Neuroscience PowerPoint with Audio
This presentation gives the overview of the research conducted in finding out the relationship between sleep apnea syndrome and decision-making capability. The journal highlights that people with OSA syndrome are characterized by sleepiness, moodiness as well as well as executed deficits. The paper further suggests as results of these symptoms an individual is exposed to poor decision making. This explains why most accidents that occurs involve people suffering from OSA syndrome. The study used 20 patients suffering from OSA in the study to substantiate the proposed claims while ability to make decisions in an individual was assessed using Iowa Gambling Task. The paper further suggests that ability to make decisions is determined by the nature of orbitofrontal cortex. People who have their orbitofrontal cortex damaged make irrational decisions since they mostly consider the present rather than the future.
In diagnosing the 20 patients the paper employed various studies to critically determine various aspects in the study. First the patients were subjected to overnight polysomnographic assessment to determine their baccal airflow, nasal pressure and respiratory capacity. These aspects were measured using standard methods such as electroencephalogram. To offer comparisons in data, a sample of 20 individuals who had no sleep disturbances were adopted. The patients were also assessed to ensure they were free from OSA syndrome. Also, to generate reliable comparisons other aspects such as age, education, gender and intelligence levels were also taken into considerations to create reliable comparisons.
The dependent variable in this study is the case under study which is decision making capability. This dependent variable is affected by independent variables such as gender, age. Air flow, nasal pressure, respiratory capacity, sleepiness, verbal frequency, education level, body mass index (weight), verbal frequency and level of anxiety in individual. The overall impact on decision making was adopted as the ability to make decisions. This variable was used to explain the extent to which one suffered OSA syndrome.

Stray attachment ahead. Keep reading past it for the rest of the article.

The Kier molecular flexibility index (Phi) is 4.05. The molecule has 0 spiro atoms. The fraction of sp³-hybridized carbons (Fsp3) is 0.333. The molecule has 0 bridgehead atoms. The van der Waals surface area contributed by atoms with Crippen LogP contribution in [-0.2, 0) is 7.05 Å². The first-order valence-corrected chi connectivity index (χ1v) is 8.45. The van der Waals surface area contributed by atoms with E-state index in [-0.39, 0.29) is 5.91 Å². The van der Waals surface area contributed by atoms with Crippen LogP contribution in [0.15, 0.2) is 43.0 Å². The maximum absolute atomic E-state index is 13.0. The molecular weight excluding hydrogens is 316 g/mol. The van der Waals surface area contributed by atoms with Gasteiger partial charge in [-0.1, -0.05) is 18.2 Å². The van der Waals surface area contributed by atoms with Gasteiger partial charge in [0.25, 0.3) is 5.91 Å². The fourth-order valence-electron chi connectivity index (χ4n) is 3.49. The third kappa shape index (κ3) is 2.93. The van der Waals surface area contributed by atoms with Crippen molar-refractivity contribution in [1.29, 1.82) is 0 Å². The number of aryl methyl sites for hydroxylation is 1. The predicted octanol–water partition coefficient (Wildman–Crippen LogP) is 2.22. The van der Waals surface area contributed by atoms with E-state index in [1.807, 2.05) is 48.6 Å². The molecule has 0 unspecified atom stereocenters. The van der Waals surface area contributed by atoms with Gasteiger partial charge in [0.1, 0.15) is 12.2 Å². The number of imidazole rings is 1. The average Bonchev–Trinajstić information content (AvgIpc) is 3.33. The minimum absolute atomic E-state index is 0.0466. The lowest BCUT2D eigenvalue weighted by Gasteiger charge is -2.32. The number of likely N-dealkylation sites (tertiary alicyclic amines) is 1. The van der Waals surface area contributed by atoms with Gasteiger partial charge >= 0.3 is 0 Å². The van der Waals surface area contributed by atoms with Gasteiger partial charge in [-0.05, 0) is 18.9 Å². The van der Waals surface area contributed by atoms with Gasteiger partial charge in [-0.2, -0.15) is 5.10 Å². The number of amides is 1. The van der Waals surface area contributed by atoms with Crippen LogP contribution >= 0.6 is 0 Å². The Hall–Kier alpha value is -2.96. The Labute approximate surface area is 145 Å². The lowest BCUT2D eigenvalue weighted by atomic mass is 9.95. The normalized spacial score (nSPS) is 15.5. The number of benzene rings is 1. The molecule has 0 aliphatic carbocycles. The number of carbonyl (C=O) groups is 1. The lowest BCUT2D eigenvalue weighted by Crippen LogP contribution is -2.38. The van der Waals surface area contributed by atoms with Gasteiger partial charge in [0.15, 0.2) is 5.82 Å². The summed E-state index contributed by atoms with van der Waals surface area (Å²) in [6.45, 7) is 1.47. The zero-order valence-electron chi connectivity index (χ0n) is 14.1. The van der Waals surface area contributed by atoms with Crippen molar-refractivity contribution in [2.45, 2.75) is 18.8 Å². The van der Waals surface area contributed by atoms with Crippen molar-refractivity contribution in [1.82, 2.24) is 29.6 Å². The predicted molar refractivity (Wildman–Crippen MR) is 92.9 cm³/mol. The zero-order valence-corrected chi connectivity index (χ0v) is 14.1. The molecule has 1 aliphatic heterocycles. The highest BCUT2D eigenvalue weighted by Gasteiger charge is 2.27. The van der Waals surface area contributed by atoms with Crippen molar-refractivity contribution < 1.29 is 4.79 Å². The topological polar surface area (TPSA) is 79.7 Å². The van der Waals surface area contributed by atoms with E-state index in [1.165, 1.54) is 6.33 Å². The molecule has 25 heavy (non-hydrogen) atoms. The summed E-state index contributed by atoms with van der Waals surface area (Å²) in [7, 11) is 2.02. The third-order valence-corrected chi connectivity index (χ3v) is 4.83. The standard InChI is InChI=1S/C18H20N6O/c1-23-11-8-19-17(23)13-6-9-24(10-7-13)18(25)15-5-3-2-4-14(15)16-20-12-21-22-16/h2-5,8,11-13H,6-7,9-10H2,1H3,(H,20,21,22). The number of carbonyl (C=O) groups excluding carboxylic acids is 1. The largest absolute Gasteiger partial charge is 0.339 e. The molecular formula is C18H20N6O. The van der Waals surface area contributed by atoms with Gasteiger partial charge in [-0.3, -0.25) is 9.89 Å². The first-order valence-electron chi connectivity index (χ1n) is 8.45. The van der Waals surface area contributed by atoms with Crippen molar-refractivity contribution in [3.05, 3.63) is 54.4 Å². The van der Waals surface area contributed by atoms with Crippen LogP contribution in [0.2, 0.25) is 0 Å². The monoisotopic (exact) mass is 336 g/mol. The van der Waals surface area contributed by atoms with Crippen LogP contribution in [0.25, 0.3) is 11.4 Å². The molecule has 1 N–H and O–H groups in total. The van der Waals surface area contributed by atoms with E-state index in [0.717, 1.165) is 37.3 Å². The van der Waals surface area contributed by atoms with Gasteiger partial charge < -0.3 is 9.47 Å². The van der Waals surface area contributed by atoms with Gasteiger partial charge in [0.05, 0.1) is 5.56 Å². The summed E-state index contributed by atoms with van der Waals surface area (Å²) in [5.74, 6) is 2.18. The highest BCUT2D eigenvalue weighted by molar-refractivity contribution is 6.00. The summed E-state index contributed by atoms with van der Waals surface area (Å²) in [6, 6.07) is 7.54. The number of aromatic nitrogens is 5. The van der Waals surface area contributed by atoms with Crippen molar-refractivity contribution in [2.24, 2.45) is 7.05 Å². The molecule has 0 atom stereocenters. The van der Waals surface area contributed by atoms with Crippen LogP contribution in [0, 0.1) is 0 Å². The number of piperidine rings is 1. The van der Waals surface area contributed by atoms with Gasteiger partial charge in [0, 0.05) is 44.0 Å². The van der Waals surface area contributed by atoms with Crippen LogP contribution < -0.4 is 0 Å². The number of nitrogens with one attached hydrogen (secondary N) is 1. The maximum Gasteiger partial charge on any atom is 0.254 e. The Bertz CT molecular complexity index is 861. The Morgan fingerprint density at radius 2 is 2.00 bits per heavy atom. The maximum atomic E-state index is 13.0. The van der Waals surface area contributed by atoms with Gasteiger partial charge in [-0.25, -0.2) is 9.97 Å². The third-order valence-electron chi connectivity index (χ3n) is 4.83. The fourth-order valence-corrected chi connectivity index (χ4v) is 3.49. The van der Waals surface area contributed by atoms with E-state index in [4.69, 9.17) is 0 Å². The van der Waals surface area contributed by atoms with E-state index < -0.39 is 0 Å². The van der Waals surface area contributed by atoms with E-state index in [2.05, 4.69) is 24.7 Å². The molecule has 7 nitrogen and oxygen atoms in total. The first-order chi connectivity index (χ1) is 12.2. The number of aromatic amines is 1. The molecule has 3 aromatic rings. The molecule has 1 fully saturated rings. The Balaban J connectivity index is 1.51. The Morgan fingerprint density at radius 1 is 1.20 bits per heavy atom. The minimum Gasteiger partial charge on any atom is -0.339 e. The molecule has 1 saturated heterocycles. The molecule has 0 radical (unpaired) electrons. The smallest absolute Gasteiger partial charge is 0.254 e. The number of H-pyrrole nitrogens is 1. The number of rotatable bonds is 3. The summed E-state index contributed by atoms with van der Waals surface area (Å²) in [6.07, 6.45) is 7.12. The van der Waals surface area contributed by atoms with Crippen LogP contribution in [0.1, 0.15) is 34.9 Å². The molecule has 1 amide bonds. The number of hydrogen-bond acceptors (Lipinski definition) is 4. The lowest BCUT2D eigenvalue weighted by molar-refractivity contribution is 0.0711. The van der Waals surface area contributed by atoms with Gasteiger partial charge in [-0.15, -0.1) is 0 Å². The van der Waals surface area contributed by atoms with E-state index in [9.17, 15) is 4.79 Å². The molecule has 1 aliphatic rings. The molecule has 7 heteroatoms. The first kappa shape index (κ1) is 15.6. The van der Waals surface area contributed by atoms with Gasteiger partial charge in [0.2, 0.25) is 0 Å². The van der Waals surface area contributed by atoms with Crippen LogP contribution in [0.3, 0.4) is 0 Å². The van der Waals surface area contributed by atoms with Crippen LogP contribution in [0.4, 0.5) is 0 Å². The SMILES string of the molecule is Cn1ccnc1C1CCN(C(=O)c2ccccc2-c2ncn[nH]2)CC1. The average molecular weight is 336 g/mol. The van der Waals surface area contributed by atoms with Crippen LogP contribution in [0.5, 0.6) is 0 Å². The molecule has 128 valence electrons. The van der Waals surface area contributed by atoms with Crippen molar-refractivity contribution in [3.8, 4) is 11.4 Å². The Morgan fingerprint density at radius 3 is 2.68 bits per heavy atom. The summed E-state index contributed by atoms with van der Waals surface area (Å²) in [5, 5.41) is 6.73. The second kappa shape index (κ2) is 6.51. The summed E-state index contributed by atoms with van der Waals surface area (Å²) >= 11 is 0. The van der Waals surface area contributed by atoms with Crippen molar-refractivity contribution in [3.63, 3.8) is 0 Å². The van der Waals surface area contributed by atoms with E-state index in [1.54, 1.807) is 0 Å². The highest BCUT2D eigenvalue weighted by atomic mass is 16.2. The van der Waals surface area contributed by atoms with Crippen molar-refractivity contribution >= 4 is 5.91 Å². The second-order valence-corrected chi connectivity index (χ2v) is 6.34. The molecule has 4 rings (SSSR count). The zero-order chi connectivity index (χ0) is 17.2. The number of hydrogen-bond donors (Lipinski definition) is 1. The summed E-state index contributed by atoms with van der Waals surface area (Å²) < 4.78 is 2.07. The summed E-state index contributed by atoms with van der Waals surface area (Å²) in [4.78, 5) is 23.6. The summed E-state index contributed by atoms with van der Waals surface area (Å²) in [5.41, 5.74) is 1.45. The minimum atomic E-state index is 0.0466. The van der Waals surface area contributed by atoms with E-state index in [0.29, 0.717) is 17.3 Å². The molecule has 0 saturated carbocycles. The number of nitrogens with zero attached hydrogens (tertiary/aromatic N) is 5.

The study design is a cohort study in nature involving twenty subjects in each case. One major characteristic of a cohort study is that there are select individuals who are using as a sample experiment in the study and another sample which bears different and distinct characteristics. Also, digital substitution was conducted to standard neuropsychological assessment.
The study results indicate that, just like in previous studies where patients with OSR syndrome selected cards that represented severe disadvantages patients in this study too selected similar cards. 50% of the patients choose disadvantageously while 25% of the results indicated that the patient behaves normally. This implies that conscious knowledge of risk was not directed by IGT performance just like previous studies suggested. A variable such emotions indicate that experience determined the nature of choice an individual was making. Tests indicate that anticipatory responses are absent in OFC patients. This means that damage in this region affect the ability to make advantageous decisions. People who had REM sleep characteristics were found to be highly rated on the IGT scale suggesting that decision making is influenced by damages in these regions
The major weakness in this study is that it is difficult to establish whether the patients has undergone any neuroanatomical changes in the process of the study. Neither it is impossible to establish whether impaired decision making was part of their lives. The study should therefore consider using a more improved version of the cohort study such as the use of randomized control trial in the study. This minimizes possible occurrence of biases in the study by assigning one group of patients to an intervention and another to a non-intervention thus providing a basis for proper comparisons. The RCT method also reduces chances of cofounding in data collection process.
Daurat, A., Ricarrere, M., & Tiberge, M. (2013). Decision making is affected in obstructive sleep apnoea syndrome. Journal of Neuropsychology, 7(1), 139-144. doi:10.1111/j.17486653.2012.02039.x